A friend recently began experiencing physical symptoms and was hospitalized, tests were run, and a quite serious condition was discovered. He was discharged from the hospital with referrals to several specialists to pursue a course of treatment. Expressing frustration, he and his wife shared with me that they felt as if they were starting over with each new individual practitioner. They failed to recognize any organized communication or coordination between those practitioners. Following their care journey has reminded me of the benefits of an integrated team approach to care over the more traditional parallel practice model of care.
Parallel Practice Care vs. Integrative Care
In a parallel practice model of care, independent healthcare practitioners share a common patient. Each practitioner performs their role, within their scope of practice with the patient.1 Though communication may occur between these practitioners, it is typically rather informal and may not be evident to the patient and patient care givers. These often ad-hoc care teams typically have no assigned leader or case manager to ensure that information is transferred between practitioners and the patient efficiently. This approach to care often fails to integrate the patient and care givers as a part of the care team. Of the 251,454 deaths per year in America attributed to medical error,2 up to eighty percent of those medical errors are associated to communication errors.3
Integrative care consists of an interprofessional team of practitioners providing a seamless continuum of care. Each practitioner, the patient and their care givers contribute knowledge and skills to develop a shared plan of care.4 This patient-centered approach to care recognizes the importance of communication within and across the care team which includes the patient and their care givers. It can range from care teams that meet with the patient to discuss plans of care, or teams coordinated by an assigned team leader or case manager. Integrative teams are typically non-hierarchical, focused on treating the whole person, valuing the contributions that each practitioner, staff member and patient bring to the team.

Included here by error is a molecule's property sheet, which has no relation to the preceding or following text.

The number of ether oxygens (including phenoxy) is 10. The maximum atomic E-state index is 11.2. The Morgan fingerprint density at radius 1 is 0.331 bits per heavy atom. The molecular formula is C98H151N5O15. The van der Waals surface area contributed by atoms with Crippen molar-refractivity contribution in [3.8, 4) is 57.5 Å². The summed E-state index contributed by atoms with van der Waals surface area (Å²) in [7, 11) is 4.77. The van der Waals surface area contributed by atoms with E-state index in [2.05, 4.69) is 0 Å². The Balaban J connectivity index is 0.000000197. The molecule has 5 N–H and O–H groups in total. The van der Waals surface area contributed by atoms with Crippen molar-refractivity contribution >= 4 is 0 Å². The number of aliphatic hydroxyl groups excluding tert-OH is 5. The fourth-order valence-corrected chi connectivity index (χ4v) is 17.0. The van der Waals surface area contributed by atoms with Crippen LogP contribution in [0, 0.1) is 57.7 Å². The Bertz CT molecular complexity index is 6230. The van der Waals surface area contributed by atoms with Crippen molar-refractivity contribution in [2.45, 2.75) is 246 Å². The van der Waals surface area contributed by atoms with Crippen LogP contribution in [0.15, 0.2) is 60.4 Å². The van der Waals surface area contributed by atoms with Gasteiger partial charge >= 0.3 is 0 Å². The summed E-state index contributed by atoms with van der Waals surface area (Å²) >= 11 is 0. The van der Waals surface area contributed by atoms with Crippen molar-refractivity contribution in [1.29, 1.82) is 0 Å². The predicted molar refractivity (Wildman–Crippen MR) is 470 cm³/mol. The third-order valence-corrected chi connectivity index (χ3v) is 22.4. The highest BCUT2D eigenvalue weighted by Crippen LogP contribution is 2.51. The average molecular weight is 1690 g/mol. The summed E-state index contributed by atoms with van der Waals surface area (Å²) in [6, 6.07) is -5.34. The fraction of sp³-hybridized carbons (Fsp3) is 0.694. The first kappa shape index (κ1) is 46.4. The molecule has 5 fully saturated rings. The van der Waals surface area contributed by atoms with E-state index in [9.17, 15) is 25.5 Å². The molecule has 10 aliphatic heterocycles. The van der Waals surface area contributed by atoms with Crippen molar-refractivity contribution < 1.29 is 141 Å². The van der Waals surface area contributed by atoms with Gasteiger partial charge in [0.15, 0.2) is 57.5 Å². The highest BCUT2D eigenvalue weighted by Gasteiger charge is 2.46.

Supporting an Integrative Healthcare Model
As a practitioner in the field of mental health, I have had the opportunity to practice within both parallel practice and integrative models of care. I personally found the integrative model of care a much more satisfying practice experience. My friend and his wife fortunately have made their way into an integrative care practice. Though struggling to accept and adjust to a serious medical condition, they report renewed hope in being a part of an interprofessional patient-centered practice, where they feel an integral part of the team.
If you have any questions about these types of healthcare models or would like more information, the SaferCare Texas team is here to support you. You can reach us at 817-735-7633 or by email.
- Boon, H. Verhoef, M. O’Hara, D. Findlay, B. (2004) “From Parallel Practice to Integrative Health Care: A Conceptual Framework.” BMC Health Services Research, 4(1):15.
- Makary, M. and Daniel, M. (2016) “Medical Error the Third Leading Cause of Death in the US” British Medical Journal, 353:i2139.
- Joint Commission on Accreditation of Healthcare Organizations. (2012) “Joint Commission Perspectives” 32(8).
- Boon et. al.
Written by David Farmer, PhD, LPC, LMFT on February 26, 2019